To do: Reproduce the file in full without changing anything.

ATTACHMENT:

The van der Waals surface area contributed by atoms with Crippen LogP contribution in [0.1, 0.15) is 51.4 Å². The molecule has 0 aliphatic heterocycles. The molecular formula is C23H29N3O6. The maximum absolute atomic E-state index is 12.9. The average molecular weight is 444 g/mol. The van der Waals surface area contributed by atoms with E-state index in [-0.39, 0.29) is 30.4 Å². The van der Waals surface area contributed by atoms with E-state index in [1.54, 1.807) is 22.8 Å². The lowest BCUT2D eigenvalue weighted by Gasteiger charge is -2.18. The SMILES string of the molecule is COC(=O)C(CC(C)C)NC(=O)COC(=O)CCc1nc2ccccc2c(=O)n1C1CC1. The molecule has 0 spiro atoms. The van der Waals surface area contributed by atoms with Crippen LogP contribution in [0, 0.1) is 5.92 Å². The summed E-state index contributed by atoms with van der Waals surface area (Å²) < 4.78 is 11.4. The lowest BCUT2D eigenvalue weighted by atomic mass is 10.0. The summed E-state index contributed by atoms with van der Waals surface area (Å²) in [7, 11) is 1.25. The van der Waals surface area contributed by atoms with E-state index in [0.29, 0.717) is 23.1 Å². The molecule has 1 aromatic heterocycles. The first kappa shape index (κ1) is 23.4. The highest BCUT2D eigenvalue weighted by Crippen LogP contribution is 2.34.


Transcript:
The van der Waals surface area contributed by atoms with Crippen LogP contribution in [0.1, 0.15) is 51.4 Å². The molecule has 0 aliphatic heterocycles. The molecular formula is C23H29N3O6. The maximum absolute atomic E-state index is 12.9. The average molecular weight is 444 g/mol. The van der Waals surface area contributed by atoms with E-state index in [-0.39, 0.29) is 30.4 Å². The van der Waals surface area contributed by atoms with E-state index in [1.54, 1.807) is 22.8 Å². The lowest BCUT2D eigenvalue weighted by Gasteiger charge is -2.18. The SMILES string of the molecule is COC(=O)C(CC(C)C)NC(=O)COC(=O)CCc1nc2ccccc2c(=O)n1C1CC1. The molecule has 0 spiro atoms. The van der Waals surface area contributed by atoms with Crippen LogP contribution in [0, 0.1) is 5.92 Å². The summed E-state index contributed by atoms with van der Waals surface area (Å²) < 4.78 is 11.4. The lowest BCUT2D eigenvalue weighted by atomic mass is 10.0. The summed E-state index contributed by atoms with van der Waals surface area (Å²) in [7, 11) is 1.25. The van der Waals surface area contributed by atoms with E-state index in [0.29, 0.717) is 23.1 Å². The molecule has 1 aromatic heterocycles. The first kappa shape index (κ1) is 23.4. The highest BCUT2D eigenvalue weighted by Crippen LogP contribution is 2.34.